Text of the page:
Last Saturday night in the Motor City, a different type of “end of world” celebration was taking place. Hidden behind the Russell Industrial Center -- a sprawling factory converted into workspace for Detroit artisans -- an 8-ton steel dragon was the life of the party. In fact, this two-story tall, 70-foot long “art car” was actually breathing fire as hundreds of patrons watched on. Of course, the whole thing was mobile, could carry up to 12 passengers and boasted a DJ booth at the peak of its steel spine.
The artist behind this vicious assault on folk art is Ryan Doyle, a 6-foot-6 Burning Man graduate who recently decided to call Detroit home. As Doyle and his crew made adjustments, the curious crowd stood in awe of the massive artistic expression nearly scorching the hair off their heads.
Undoubtedly it was something to be seen, but it wasn’t the only attraction. A few feet away, the Regurgitator loomed in the shadows. Built onto a spinning base, this mechanical nightmare housed a small engine on one end and a crudely fashioned seat on the other. Once a passenger was buckled in, the engine began rumbling, propelling the piece of machinery at such high speeds that the rider can experience up to 5Gs worth of pressure. The idea was that the rider would become so disoriented and ill that they would vomit all over the captive audience.
The whole evening was less of an art show and more of a twisted take on a Midwestern carnival. Fireworks were constant, often blasting off so close to the crowd that some scurried for cover. Drinks were flowing; bum bonfires were built out of metal canisters, sending sparks into the night; and live music (including one awesomely group of greasy crooners by the name of Tornado) blasted off the walls of the Russell.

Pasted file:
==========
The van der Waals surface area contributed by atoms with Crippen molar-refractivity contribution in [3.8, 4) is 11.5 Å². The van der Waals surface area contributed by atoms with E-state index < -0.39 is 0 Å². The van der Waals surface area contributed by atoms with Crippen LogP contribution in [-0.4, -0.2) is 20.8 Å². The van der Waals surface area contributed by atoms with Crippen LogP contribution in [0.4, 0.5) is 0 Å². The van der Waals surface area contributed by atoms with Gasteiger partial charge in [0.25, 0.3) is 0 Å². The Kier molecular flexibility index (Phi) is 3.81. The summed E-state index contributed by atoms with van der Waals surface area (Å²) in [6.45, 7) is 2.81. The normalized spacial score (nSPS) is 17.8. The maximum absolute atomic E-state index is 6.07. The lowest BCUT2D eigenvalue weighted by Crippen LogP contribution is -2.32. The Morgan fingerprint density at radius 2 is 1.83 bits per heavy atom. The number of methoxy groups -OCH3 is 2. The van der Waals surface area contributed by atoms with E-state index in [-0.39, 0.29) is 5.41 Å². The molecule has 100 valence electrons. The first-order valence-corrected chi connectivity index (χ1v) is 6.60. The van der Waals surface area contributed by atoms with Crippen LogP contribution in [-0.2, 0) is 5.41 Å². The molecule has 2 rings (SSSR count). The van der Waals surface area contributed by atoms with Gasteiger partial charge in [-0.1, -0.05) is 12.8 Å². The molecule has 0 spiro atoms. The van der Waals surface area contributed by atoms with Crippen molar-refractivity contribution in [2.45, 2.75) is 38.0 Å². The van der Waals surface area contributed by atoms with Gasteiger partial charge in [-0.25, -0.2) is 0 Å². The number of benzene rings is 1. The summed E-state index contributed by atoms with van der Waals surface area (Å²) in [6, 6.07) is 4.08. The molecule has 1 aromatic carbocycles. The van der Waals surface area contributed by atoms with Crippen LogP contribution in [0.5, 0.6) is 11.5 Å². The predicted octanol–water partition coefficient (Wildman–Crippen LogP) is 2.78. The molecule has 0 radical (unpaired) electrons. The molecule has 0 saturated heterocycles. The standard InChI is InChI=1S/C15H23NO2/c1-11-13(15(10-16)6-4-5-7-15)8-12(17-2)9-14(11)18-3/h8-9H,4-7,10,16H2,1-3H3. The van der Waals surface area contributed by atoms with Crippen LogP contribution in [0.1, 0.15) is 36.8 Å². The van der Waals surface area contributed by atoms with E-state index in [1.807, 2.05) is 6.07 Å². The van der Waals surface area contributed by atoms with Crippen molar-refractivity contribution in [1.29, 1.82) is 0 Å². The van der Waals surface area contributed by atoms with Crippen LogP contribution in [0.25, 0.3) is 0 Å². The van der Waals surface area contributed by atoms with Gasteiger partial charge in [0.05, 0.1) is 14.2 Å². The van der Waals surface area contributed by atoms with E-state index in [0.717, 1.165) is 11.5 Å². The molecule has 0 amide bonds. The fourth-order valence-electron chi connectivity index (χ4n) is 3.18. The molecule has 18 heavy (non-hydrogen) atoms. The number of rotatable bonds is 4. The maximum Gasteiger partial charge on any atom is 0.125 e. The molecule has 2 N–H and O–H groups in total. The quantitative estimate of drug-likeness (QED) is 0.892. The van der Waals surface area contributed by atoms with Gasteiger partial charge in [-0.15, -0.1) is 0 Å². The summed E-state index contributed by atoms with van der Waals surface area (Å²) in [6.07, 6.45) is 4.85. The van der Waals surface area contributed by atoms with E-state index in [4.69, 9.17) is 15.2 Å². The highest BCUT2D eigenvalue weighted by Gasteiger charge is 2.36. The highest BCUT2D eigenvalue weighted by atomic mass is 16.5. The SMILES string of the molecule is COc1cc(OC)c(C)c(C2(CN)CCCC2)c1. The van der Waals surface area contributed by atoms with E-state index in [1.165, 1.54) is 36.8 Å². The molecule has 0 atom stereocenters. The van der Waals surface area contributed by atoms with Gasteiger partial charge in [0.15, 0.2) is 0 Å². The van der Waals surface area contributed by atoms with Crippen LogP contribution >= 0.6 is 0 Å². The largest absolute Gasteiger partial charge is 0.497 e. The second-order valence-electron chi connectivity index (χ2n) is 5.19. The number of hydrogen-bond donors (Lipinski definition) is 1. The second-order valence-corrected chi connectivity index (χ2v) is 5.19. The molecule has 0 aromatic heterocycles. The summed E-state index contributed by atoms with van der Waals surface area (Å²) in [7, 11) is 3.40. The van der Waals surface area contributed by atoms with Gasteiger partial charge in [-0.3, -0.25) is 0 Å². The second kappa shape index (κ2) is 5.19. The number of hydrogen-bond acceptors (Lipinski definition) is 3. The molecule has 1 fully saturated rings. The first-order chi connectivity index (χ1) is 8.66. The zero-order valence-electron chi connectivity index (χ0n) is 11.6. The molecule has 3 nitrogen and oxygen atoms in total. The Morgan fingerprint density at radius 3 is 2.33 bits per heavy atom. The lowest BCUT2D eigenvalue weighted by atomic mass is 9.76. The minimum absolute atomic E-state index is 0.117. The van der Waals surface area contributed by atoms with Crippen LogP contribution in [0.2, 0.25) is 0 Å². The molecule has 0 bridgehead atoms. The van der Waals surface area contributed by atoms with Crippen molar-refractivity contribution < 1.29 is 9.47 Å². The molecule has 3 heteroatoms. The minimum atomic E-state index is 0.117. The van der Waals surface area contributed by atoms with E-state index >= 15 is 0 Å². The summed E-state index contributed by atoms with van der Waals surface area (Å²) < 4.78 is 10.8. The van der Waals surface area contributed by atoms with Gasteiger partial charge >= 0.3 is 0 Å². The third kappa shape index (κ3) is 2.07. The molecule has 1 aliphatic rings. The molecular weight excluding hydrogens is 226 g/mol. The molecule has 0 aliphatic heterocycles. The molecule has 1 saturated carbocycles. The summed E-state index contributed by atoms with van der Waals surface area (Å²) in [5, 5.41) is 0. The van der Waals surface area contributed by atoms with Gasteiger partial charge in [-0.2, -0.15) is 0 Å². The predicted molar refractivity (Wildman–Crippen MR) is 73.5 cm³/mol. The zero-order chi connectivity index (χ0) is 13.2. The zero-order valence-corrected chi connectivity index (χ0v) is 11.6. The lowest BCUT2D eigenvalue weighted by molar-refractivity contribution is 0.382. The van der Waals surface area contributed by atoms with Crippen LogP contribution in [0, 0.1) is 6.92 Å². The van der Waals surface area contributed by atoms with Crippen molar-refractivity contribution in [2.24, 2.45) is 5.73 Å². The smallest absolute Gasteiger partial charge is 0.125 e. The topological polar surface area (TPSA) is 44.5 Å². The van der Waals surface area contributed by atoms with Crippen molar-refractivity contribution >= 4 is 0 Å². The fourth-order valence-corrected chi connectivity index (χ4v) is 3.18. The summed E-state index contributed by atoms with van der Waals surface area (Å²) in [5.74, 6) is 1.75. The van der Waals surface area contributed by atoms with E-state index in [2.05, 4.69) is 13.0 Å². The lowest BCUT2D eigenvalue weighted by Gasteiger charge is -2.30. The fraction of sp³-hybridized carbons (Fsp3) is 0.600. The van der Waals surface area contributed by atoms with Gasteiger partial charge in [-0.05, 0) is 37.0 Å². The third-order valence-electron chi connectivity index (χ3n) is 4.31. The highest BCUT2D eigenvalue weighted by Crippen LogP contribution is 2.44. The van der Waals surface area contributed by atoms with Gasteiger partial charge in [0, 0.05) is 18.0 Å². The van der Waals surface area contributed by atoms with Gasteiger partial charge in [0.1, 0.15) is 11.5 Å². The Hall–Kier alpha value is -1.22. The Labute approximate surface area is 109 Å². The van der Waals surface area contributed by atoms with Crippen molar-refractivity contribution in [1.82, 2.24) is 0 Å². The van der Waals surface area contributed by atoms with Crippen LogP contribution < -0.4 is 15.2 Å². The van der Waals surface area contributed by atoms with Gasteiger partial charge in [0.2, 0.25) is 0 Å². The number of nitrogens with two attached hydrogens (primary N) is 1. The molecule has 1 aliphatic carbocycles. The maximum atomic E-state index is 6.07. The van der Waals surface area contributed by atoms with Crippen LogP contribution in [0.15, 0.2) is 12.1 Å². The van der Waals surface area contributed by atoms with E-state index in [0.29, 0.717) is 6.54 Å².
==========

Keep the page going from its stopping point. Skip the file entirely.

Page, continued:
And as soon as Tornado spun through their last track, a 15-plus person marching band rammed their way through crowd for an impromptu five-song set. The gang was sharp -- uniforms pressed and clean with an old English Detroit “D” sowed on the right breast of each uniform, bass drums shoving through the crowd, trombones and snares bringing up the rear. Consider it a flash of New Orleans lightning in the back alleys of Detroit.
The whole night was turning into something only a rust belt version of Salvador Dali could dream up.
If the evening’s festivities were proving too much for the average consumer, you didn’t have to walk far to restore your sense of sanity at the Russell. Just a building over, activities hummed on as usual. CAMP Detroit was busy building art installations for Movement 2011. A handful of artists worked away in their studios. After bouncing around the juggernaut facility, we stumbled into Drew Kups, a resident of the Russell and one of the glass blowers behind local outfit Urban Pheasant Glass.
Kups has 15 years of experience under his belt and, since 2001, Kups has kept that talent at the Russell. Working with Pyrex glass (think pedants, smoking utensils and more shaped and designed using flaming hot table torches), Kups has endured the early days of the Russell when things were admittedly “way rougher.” Today, his studio is home to seven other lamp workers and his studio neighbors include legendary rock poster artist Mark Arminski and nationally renowned graffiti artist Kobe just to name a few. Like the rest of the artists here, Kups came for the obvious reasons -- “cheap, raw space and an amazing artistic collective” -- that type that supports rapture-style parties featuring large quantities of fire and booze.
Someone could be working on a post-apocalyptic motorcycle or a massive piece of sculpture.
“You never know what’s going on behind closed doors,” says Kups. “Someone could be working on a post-apocalyptic motorcycle or a massive piece of sculpture.” The networking has kept him here. “I’ve developed a lot of art mentors -- people who lead by example.” Toss in a super concentrated array of artists in one area and Kups was sold.
The diversity of the center is shocking. It’s like jumping from one alternate universe to another, never knowing what you’ll find or -- even better -- become part of. Hundreds were celebrating the end of existence just a few hundred feet away, but operations like Kups and others are the reason Detroit is becoming a haven for young (and seasoned) artists. The city is no stranger to landscape that looks more than post-apocalyptic, but to the artists that make up the Russell Industrial Center, this is only the beginning of the next chapter in Detroit’s illustrious history.
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